Depending on the structure of your church and its governance model, Pastor and Leadership relations will vary.  The Pastor/Leadership may be elected or appointed, and the Leadership/Board could be Apostolic, people from outside the church who serve as overseers of the Pastor, Leaders, etc.  There’s a lot of models and a lot of variety, but all have one thing in common—relationships.  Without relationships (no matter how the leadership is chosen and how the system of governance is set up), it all functions within the boundaries of relationships.  As a result, the health and growth of the church is dependent upon the health of its leaders’ relationships.

How does the Pastor and Leadership relationship work?  And, what does it look like?  Before we get into that, let me share something that God taught me over the last 37 years of Pastoral ministry— “The Board (leaders) serve the Pastor.  The Pastor serves the Board (leaders).  Together, they serve the people.  United, they serve the community”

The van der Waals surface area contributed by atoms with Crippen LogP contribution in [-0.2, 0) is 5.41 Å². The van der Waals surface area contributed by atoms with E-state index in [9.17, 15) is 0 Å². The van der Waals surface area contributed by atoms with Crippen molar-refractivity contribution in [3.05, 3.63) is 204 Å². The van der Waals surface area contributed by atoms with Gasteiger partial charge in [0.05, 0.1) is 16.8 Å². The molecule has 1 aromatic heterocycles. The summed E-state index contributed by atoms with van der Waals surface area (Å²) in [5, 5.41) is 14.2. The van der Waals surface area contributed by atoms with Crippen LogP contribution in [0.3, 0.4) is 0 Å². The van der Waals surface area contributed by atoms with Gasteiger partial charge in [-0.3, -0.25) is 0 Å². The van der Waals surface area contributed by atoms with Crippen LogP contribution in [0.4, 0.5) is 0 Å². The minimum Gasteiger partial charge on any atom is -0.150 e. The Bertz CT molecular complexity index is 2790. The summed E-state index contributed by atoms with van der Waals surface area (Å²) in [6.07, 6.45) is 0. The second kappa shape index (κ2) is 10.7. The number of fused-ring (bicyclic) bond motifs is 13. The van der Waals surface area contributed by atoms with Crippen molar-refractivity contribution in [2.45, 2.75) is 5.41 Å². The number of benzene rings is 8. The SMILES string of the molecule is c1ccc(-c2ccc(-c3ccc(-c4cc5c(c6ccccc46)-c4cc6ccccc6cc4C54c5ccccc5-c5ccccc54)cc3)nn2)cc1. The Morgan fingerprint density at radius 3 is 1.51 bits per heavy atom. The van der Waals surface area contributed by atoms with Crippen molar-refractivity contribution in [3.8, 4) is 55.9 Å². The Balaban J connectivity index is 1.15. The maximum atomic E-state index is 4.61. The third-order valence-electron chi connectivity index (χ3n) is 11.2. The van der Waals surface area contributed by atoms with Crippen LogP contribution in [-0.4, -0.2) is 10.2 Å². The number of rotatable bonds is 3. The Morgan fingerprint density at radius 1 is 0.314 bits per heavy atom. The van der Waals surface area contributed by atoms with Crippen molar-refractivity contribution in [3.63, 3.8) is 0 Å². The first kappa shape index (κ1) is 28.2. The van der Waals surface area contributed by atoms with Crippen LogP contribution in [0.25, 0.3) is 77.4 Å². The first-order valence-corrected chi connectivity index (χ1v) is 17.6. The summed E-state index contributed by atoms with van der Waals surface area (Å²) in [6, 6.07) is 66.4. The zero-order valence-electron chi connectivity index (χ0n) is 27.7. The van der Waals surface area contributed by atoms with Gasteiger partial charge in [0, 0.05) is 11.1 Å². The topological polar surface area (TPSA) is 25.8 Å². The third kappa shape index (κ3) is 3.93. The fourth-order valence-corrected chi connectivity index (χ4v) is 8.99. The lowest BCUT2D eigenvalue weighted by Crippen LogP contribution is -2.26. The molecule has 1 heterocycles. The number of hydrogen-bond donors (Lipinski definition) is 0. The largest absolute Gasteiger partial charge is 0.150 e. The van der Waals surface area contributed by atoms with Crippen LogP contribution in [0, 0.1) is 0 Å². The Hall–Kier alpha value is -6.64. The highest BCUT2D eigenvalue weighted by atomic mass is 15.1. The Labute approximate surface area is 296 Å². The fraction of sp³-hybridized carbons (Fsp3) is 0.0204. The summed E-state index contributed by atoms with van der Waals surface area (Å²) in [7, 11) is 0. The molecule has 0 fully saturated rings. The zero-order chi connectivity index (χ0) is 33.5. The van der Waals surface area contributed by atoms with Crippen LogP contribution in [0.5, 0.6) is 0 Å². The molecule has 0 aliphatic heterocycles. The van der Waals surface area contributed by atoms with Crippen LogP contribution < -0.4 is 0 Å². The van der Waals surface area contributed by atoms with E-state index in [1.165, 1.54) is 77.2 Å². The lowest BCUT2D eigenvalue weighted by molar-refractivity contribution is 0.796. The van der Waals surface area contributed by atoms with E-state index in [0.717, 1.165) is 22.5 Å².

The Pastor/Leadership team should be serving Christ and be pursuing His will for the church and the community, but, unfortunately, the opposite is oftentimes true.  Instead of serving Christ and pursuing His will, it seems that some Pastors/Leaders pursue an idea or model of their own making (bad idea), and, consequently, the church suffers.  When the church suffers, the community suffers, and the vision and mission of Christ to reach the world is diluted. How do we change this?  In my experience, to combat this difficulty, there are two simple yet profound principles that improve Pastor and Leadership Relations and, as a result, produce the environment conducive to increased church health and growth.